His eyes twinkled. “Two out of three parts of that dream ain’t bad.”

Written in response to Charli Mills December 10, 2020, prompt at Carrot Rach Literary: In 99 words (no more, no less), write a story about something a character never dreamed would happen. The situation can be fortuitous, funny, or disappointing. Go where the prompt leads!

New Family Traditions

The Monday after Thanksgiving Michael and Tessa received a beautiful Christmas arrangement from Tessa’s mother. They each raised their eyebrows, skeptical of Jenny’s intentions.  

Inside the thank you card she had written, “I had no idea cooking for two days for other people could be gratifying. I hated eating leftovers on Thanksgiving, but gathering our family together with Michael’s on Saturday was the best celebration of thanks I have ever attended. Let this be our new tradition. Love, Mom.”

A tear ran down Tessa’s cheek. “She’s coming around isn’t she?”

Michael eyes watered. “Wait till I show my parents.”

Note: “cooking for two days for other people” refers to last week’s flash that mentioned the band members families preparing the dinner served at the No Thanks.

Written in response to Charli Mills December 3, 2020, prompt at Carrot Ranch Literary: In 99 words (no more, no less), write a story that includes family traditions. It can be related to any holiday or situation. How does the tradition impact the story or change the character? Go where the prompt leads!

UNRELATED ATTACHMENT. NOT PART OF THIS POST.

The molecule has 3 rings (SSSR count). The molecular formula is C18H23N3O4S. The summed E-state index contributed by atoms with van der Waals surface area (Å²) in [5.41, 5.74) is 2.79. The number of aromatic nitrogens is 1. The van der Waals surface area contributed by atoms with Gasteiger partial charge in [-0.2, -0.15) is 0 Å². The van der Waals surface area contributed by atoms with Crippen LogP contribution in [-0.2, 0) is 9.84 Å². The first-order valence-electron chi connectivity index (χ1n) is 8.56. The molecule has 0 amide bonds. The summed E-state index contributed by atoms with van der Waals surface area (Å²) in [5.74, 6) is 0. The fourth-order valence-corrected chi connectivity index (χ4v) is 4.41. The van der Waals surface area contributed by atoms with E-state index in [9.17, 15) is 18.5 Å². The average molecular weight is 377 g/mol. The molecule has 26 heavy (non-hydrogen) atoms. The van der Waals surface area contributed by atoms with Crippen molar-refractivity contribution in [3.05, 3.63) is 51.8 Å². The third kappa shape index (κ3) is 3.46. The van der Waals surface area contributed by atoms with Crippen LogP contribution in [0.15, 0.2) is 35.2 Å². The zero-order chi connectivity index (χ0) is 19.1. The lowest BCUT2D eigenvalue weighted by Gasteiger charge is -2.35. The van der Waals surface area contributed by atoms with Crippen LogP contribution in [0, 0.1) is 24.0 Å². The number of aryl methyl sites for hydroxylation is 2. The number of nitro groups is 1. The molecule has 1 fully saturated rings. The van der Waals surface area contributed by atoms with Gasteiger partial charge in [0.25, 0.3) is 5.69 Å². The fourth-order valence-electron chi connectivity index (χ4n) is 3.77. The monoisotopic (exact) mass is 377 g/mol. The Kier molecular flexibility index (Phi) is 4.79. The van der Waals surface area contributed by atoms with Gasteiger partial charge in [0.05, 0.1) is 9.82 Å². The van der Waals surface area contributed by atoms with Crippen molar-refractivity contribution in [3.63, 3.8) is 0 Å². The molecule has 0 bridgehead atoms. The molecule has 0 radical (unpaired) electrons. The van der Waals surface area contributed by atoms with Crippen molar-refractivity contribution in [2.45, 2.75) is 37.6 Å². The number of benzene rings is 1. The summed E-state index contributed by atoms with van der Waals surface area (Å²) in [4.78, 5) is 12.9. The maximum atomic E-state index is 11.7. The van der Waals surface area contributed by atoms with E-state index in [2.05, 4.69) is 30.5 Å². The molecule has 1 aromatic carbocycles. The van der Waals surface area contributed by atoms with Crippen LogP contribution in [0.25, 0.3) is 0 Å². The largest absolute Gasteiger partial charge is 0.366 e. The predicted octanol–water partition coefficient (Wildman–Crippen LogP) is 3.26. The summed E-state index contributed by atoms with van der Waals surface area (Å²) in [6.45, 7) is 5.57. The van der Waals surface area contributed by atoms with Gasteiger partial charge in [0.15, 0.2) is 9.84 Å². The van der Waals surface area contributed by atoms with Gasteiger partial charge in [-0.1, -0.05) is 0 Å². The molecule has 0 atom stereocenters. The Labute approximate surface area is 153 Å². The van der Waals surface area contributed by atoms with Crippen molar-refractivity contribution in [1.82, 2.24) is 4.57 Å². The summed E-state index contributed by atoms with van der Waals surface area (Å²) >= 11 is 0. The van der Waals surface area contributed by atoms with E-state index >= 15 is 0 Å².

Feeding the Soul – flash fiction

The night before Thanksgiving the No Thanks Needed welcomed military members only. The Band of Brothers served turkey and fixin’s, prepared by their families, to any service person who came through the door. After the meal, Mac announced, “Being thankful for family and friends goes without saying, but if you ever fought in a warzone, hot running water, and a flushable toilet are right up there on the list.” The crowd cheered with understanding and others shouted; food, clean clothes, life, the brotherhood. Service-related stories were shared openly until the wee hours of the morning in the comfortable safe-haven.

Note: The No Thanks Needed is a fictional Vietnam Veteran owned bar. The Band of Brothers is the house band, all veterans, one of which is Michael, main character of my serial flash fiction pieces.

Written in response to Charli Mills November 19, 2020, prompt at Carrot Ranch Literary: In 99 words (no more, no less), write a story that glorifies a toilet. Capture the marvel and status and love for a contraption we’d rather not mention. Go where the prompt leads!

Breakfasting Alone – flash fiction

Tessa palmed the purplish avocado to slice through the leathery covering. When the sharp blade hit the pit, she turned the fruit in a circle to pair the complete skin. After putting down the knife she used both hands to twist the avocado into two pieces. Then she slid the tines of a fork between the protruding pit and green meat and flicked the pit into the sink. Using a spoon she scooped the green meat out of both halves, mashed it, then slathered it onto pieces of buttery hot toast. This was her secret indulgence when Michael traveled.

Written in response to Charli Mills November 12 2020, prompt at Carrot Ranch Literary: In 99 words (no more, no less), write a story includes avocado toast. How can this be a story or a prop to a story? Use your senses and imagination. Go where the prompt leads!